Pilot Study of a Multi-Drug Regimen for Severe Pulmonary Fibrosis in Hermansky-Pudlak Syndrome
This study will examine whether five drugs (pravastatin, Losartan, Zileuton, N-acetylcysteine and erythromycin) used together can slow the course of pulmonary fibrosis (scarring of the lung tissue) in patients with Hermansky-Pudlak Syndrome (HPS). Patients with this disease have decreased skin color (albinism), bleeding problems, and sometimes colon problems. Two of the known types of Hermansky Pudlak syndrome, type 1 and type 4, are at high risk of pulmonary fibrosis between the ages of 30 and 50.
Patients 18 to 70 years of age who have Hermansky-Pudlak Syndrome with a serious loss of lung function due to pulmonary fibrosis may be eligible for this study.
Participants begin taking pravastatin on study day 2 and start a new drug every 3 days. Patients who experience no problems with the medicines return home and continue on the drugs for the next 2 years. They return to the NIH Clinical Center every 3 months for a medical history, physical examination, and blood, urine and lung function tests. CT and bone density scans are done every year. The study may continue for up to 3 years.
Hermansky-Pudlak Syndrome (HPS)
Platelet Storage Pool Deficiency
|Study Design:||Endpoint Classification: Safety/Efficacy Study
Intervention Model: Single Group Assignment
Masking: Open Label
Primary Purpose: Treatment
|Official Title:||Pilot Study of a Multi-Drug Regimen for Severe Pulmonary Fibrosis in Hermansky-Pudlak Syndrome|
- Survival at 2 Years [ Time Frame: 24 months ] [ Designated as safety issue: No ]The number of subjects surviving after 24 months on study.
|Study Start Date:||April 2007|
|Study Completion Date:||November 2012|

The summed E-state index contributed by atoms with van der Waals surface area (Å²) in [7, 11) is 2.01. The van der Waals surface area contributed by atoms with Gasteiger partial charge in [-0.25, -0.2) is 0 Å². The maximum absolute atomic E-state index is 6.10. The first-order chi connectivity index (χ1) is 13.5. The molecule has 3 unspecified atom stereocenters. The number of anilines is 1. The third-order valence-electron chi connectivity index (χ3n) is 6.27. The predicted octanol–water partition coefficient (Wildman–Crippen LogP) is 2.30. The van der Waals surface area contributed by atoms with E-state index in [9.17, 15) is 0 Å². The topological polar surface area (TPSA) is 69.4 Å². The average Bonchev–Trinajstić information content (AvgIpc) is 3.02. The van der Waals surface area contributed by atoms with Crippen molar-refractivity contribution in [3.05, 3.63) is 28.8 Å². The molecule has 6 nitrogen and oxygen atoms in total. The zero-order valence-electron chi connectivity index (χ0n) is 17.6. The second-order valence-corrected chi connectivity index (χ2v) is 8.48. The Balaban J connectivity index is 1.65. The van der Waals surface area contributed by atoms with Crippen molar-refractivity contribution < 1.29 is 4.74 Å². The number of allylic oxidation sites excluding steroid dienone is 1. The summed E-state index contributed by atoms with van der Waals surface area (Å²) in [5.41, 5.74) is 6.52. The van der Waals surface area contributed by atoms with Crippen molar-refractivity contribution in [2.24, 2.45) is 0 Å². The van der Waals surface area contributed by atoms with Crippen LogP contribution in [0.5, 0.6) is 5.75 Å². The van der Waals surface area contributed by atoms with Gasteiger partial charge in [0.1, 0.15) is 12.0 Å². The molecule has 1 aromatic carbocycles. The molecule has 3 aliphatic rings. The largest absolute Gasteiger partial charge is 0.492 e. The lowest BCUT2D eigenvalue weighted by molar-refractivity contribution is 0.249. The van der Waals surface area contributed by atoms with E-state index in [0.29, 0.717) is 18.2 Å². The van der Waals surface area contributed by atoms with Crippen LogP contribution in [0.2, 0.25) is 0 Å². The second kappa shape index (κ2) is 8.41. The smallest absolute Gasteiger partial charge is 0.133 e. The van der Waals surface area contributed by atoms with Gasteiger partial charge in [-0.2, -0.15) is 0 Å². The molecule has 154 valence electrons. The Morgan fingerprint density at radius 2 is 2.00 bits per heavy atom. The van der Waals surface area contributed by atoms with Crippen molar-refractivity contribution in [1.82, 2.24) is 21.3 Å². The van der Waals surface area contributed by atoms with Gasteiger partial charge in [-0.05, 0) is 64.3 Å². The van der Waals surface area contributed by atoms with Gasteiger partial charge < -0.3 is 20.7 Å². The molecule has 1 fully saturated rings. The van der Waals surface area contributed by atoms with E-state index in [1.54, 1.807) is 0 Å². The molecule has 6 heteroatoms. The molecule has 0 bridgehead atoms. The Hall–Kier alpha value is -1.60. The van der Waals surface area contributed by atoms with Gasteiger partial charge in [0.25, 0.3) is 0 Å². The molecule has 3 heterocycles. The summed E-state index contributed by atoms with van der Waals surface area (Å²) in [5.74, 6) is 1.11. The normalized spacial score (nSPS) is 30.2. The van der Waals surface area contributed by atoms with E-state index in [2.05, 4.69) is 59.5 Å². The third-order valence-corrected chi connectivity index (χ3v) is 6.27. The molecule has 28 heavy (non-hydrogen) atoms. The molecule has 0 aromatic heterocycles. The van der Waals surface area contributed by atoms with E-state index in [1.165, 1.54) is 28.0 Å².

|Primary Completion Date:||November 2012 (Final data collection date for primary outcome measure)|
Experimental: Multi-Drug Regimen
Losartan, 25 mg by mouth every night at bedtime; Zileuton, 1200 mg by mouth twice daily; N-acetylcysteine, 600 mg by mouth three times daily; Pravastatin, 20 mg by mouth every night at bedtime; Erythromycin, 333 mg by mouth three times daily.
Losartan potassium tablet, 25 mg by mouth every night at bedtime.
Other Name: CozaarDrug: Zileuton
Zileuton tablet, 1200 mg by mouth twice daily.
Other Name: ZyfloDrug: N-Acetylcysteine
N-acetylcysteine solution, 600 mg by mouth three times daily.
Other Name: acetylcysteineDrug: Pravastatin
Pravastatin sodium tablet, 20 mg by mouth every night at bedtime.
Other Name: PravacholDrug: Erythromycin
Erythromycin tablet, 333 mg by mouth three times daily.
Hermansky-Pudlak Syndrome (HPS) is a rare autosomal recessive disease consisting of oculocutaneous albinism and a platelet storage pool defect. The most serious complication of this disorder, pulmonary fibrosis, occurs only in genetic subtypes HPS-1 and HPS-4 and is generally fatal in the fourth or fifth decade. HPS-1 is very common in northwest Puerto Rico. There is no effective treatment for the pulmonary disease of HPS (HPS-PF), which resembles idiopathic pulmonary fibrosis (IPF). A preliminary study of the antifibrotic drug, pirfenidone, gave promising results for mild to moderate HPS-PF, but not for severe pulmonary fibrosis. A second study is currently addressing only mild to moderate HPS-PF. Other drugs, studied in IPF as single agents, have some efficacy for mild to moderate disease, but none has had a major effect on mortality. Recently, a call has been made for consideration of multi-drug therapy (i.e., an oncologic approach) for severe pulmonary fibrosis. Based upon positive responses from companies producing relevant drugs, we propose a multi-drug trial using five agents: Losartan, Zileuton, a generic statin (Pravastatin), generic N-acetylcysteine, and generic Erythromycin. Participants with severe pulmonary fibrosis will be drawn largely from the Puerto Rican population. Eligibility will require a molecular diagnosis of HPS-1 or HPS-4, radiographic evidence of interstitial lung disease, persistent pulmonary function testing less than or equal to 45% of predicted after bronchodilation, and absence of other causes of lung dysfunction. Participants will be admitted to the NIH Clinical Center for a 21-day admission to establish baseline function and to begin medication therapy. Follow-up admissions (3 days) will occur every 3 months. The primary outcome parameter will be survival at 2 years.
|United States, Maryland|
|National Institutes of Health Clinical Center, 9000 Rockville Pike|
|Bethesda, Maryland, United States, 20892|
|Principal Investigator:||Thomas Markello, M.D.||National Human Genome Research Institute (NHGRI)|